Unlike psychotherapy, soulcraft’s aim is neither for nor against saving our marriages or facilitating our divorces, cultivating our social skills or friendships, enhancing performance or enjoyment in our current careers, raising economic standing, ending our depressions, helping us understand or express our feelings, gaining insight into our personalities or personal histories, or even making us what we would normally call “happier.” Any one of these outcomes might result from soulcraft, but they are not its goal.
The goal of soulcraft is to help people cultivate the relationship between their ego and their soul. This is underworld business — business that might, at first, make our surface lives more difficult or lonely, or less comfortable, secure, or happy. Soulcraft practices prepare the ego to abandon its social stability and psychological composure and to become an active, adult agent for soul as opposed to its former role as an adolescent agent for itself.
Soulcraft can be counter-therapeutic because it often involves — even requires — dissolution of normal ego states, which can traumatize people who have fragile or poorly developed egos, thereby further delaying, impeding, or reversing basic ego development and social adjustment. A good foundation of ego growth — through psychotherapy or otherwise — is required if soulcraft practice is going to realize its ultimate promise of cultural evolution and soulful service to community. A well-balanced ego is the necessary carrier of the gift of soul.
Soulcraft at the wrong time can undermine the ego’s viability. Shadow work, for example, which helps us recover rejected parts of our selves, may not be the best idea for people in the early stages of recovery from substance addictions, sexual abuse, or other emotional traumas. A vision fast would not be advisable for a clinically depressed person. The soulcraft use of entheogens, even if they were legal, would not be wisely recommended to children, most teenagers, or others with poor ego boundaries.
At the same time, psychotherapy can interfere with soulcraft. To move closer to soul, an initiate might need to leave a relationship, job, home, or role. Some therapists might discourage such changes, fearing an abdication of “adult responsibilities,” a lost opportunity for deepened intimacy, or economic self-destruction. Or a psychotherapy client ready for a soul-uncovering exploration of her core or sacred wound might be counseled — especially by a cognitive-behavioral therapist — that such a journey is unnecessary. Some soulcraft practices – wandering alone in wilderness, practicing the art of being lost, or a solo vision fast — may be deemed nontherapeutic, too dangerous, or even suicidal. Or an egocentric therapist might discourage efforts toward soul-rooted cultural change, thinking his client is merely projecting personal problems onto the outer world.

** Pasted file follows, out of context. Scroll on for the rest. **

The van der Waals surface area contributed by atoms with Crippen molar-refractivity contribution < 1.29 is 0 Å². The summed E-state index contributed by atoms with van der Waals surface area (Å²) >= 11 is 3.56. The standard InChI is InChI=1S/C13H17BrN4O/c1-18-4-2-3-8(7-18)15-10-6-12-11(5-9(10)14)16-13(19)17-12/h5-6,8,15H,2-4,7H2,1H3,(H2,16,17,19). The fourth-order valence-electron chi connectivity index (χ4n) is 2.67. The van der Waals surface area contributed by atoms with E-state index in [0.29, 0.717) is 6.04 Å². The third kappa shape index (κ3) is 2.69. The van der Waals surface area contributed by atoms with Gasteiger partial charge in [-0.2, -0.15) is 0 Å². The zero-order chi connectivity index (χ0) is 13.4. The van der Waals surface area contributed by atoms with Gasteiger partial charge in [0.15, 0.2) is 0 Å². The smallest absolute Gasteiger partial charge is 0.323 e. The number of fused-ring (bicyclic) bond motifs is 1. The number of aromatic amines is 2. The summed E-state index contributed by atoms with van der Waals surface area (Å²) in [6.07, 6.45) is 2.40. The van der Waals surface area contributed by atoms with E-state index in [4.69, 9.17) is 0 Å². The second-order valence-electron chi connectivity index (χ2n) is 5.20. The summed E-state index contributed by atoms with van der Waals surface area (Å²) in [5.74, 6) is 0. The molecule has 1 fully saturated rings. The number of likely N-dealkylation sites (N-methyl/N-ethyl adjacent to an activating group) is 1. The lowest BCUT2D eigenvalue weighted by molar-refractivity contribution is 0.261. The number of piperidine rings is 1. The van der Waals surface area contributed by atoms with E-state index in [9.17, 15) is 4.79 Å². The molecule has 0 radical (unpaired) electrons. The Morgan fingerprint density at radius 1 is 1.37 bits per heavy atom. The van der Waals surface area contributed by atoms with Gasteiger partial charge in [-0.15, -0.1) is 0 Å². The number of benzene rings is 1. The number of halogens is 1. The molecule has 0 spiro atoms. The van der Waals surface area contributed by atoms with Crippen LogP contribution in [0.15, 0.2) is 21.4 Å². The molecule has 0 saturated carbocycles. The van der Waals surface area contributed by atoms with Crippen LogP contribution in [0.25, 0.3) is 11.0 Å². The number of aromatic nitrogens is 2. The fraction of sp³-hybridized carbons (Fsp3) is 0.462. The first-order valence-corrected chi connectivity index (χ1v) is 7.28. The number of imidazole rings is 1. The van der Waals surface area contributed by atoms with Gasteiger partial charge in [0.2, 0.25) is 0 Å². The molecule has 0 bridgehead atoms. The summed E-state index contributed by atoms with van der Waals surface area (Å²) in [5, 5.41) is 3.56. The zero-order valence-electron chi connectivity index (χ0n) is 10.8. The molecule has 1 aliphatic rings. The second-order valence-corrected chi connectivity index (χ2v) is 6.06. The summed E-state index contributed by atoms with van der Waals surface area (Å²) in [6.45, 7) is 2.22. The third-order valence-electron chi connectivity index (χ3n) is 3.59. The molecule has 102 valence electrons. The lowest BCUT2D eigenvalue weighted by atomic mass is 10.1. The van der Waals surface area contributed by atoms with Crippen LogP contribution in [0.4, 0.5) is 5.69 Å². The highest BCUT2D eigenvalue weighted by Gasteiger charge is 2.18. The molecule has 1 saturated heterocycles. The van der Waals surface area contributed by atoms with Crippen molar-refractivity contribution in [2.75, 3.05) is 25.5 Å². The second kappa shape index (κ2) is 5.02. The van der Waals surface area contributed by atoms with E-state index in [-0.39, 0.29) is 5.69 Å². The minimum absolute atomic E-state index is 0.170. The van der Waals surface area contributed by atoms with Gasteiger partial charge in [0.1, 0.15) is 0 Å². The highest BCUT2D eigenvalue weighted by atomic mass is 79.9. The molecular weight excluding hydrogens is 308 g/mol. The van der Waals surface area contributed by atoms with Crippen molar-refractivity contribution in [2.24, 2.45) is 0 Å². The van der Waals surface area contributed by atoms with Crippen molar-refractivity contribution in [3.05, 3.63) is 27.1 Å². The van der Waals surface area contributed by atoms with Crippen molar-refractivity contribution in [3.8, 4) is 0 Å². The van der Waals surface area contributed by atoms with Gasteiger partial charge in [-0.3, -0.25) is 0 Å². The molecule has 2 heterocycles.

Although sometimes therapists would be wise to counsel against soulcraft work, at other times, if the individual is ready for the descent or if a sacrifice, psychological dying, or social-cultural risk is necessary to encounter or embody the soul, then such counsel would impede the journey of soul initiation. Without an appreciation of the soul’s radical desires, psychotherapy can interfere with psychological and spiritual maturation and promote a non-imaginative normality that merely supports people to be better-adapted cogs in a toxic consumer-capitalist society.
Malidoma Somé, an African shaman of the Dagara people, gives us an extreme example of how therapy and soulcraft goals can diverge. When Dagara boys undergo their initiation ordeals, the people of the village realize that a few boys will never return; they will literally not survive.  Why would the Dagara be willing to make such an ultimate sacrifice? For the boys who die, this is certainly not a therapeutic experience. Although the Dagara love their children no less than we do, they understand, as the elders of many cultures emphasize, that without vision — without soul embodied in the lives of their men and women — the people shall perish. And, to the boys, the small risk of death is preferable to the living death of an uninitiated life. Besides, when we compare Dagara society with our own, we find that an even greater percentage of our teenagers die — through suicide, substance abuse, auto accidents, gang warfare, and military service — in their unsuccessful attempts to initiate themselves. For the Dagara, a few boys perish while the rest attain true adulthood. For us, a larger portion of teens perish and very few ever attain true adulthood. Which approach is more barbaric?
Adapted from Bill Plotkin, Nature and the Human Soul: Cultivating Wholeness and Community in a Fragmented World (New World Library, 2008).